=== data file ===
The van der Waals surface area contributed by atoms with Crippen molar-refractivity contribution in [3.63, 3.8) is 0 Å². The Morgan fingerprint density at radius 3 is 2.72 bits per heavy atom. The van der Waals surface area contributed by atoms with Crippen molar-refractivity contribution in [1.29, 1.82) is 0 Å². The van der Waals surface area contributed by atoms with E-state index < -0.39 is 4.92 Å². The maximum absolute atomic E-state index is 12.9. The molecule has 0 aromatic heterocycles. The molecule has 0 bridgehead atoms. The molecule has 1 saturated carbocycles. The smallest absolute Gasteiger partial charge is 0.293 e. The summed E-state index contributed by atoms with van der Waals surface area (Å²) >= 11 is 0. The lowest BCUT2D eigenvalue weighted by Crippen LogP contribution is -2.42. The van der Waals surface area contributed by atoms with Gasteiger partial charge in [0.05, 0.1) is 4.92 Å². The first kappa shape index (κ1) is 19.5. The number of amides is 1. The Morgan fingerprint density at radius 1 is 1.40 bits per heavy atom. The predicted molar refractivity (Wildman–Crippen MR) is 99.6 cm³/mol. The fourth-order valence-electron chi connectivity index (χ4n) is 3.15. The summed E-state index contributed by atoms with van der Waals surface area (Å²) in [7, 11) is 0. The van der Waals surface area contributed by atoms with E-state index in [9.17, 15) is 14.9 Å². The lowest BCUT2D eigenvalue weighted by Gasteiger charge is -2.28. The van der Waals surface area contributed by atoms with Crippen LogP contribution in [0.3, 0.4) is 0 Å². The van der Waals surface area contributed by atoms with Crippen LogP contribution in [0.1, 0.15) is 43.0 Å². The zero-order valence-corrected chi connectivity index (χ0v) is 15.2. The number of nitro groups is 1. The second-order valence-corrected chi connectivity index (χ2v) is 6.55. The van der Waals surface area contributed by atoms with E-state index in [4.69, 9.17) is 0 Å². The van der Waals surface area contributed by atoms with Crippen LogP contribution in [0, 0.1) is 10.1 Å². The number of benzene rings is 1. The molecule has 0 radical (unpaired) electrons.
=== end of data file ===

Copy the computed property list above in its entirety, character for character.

The van der Waals surface area contributed by atoms with Crippen molar-refractivity contribution in [3.63, 3.8) is 0 Å². The Morgan fingerprint density at radius 3 is 2.72 bits per heavy atom. The van der Waals surface area contributed by atoms with Crippen molar-refractivity contribution in [1.29, 1.82) is 0 Å². The van der Waals surface area contributed by atoms with E-state index < -0.39 is 4.92 Å². The maximum absolute atomic E-state index is 12.9. The molecule has 0 aromatic heterocycles. The molecule has 0 bridgehead atoms. The molecule has 1 saturated carbocycles. The smallest absolute Gasteiger partial charge is 0.293 e. The summed E-state index contributed by atoms with van der Waals surface area (Å²) >= 11 is 0. The lowest BCUT2D eigenvalue weighted by Crippen LogP contribution is -2.42. The van der Waals surface area contributed by atoms with Gasteiger partial charge in [0.05, 0.1) is 4.92 Å². The first kappa shape index (κ1) is 19.5. The number of amides is 1. The Morgan fingerprint density at radius 1 is 1.40 bits per heavy atom. The predicted molar refractivity (Wildman–Crippen MR) is 99.6 cm³/mol. The fourth-order valence-electron chi connectivity index (χ4n) is 3.15. The summed E-state index contributed by atoms with van der Waals surface area (Å²) in [7, 11) is 0. The van der Waals surface area contributed by atoms with E-state index in [9.17, 15) is 14.9 Å². The lowest BCUT2D eigenvalue weighted by Gasteiger charge is -2.28. The van der Waals surface area contributed by atoms with Crippen LogP contribution in [0.3, 0.4) is 0 Å². The van der Waals surface area contributed by atoms with Crippen LogP contribution in [0.1, 0.15) is 43.0 Å². The zero-order valence-corrected chi connectivity index (χ0v) is 15.2. The number of nitro groups is 1. The second-order valence-corrected chi connectivity index (χ2v) is 6.55. The van der Waals surface area contributed by atoms with E-state index in [4.69, 9.17) is 0 Å². The van der Waals surface area contributed by atoms with Crippen LogP contribution in [0, 0.1) is 10.1 Å². The number of benzene rings is 1. The molecule has 0 radical (unpaired) electrons.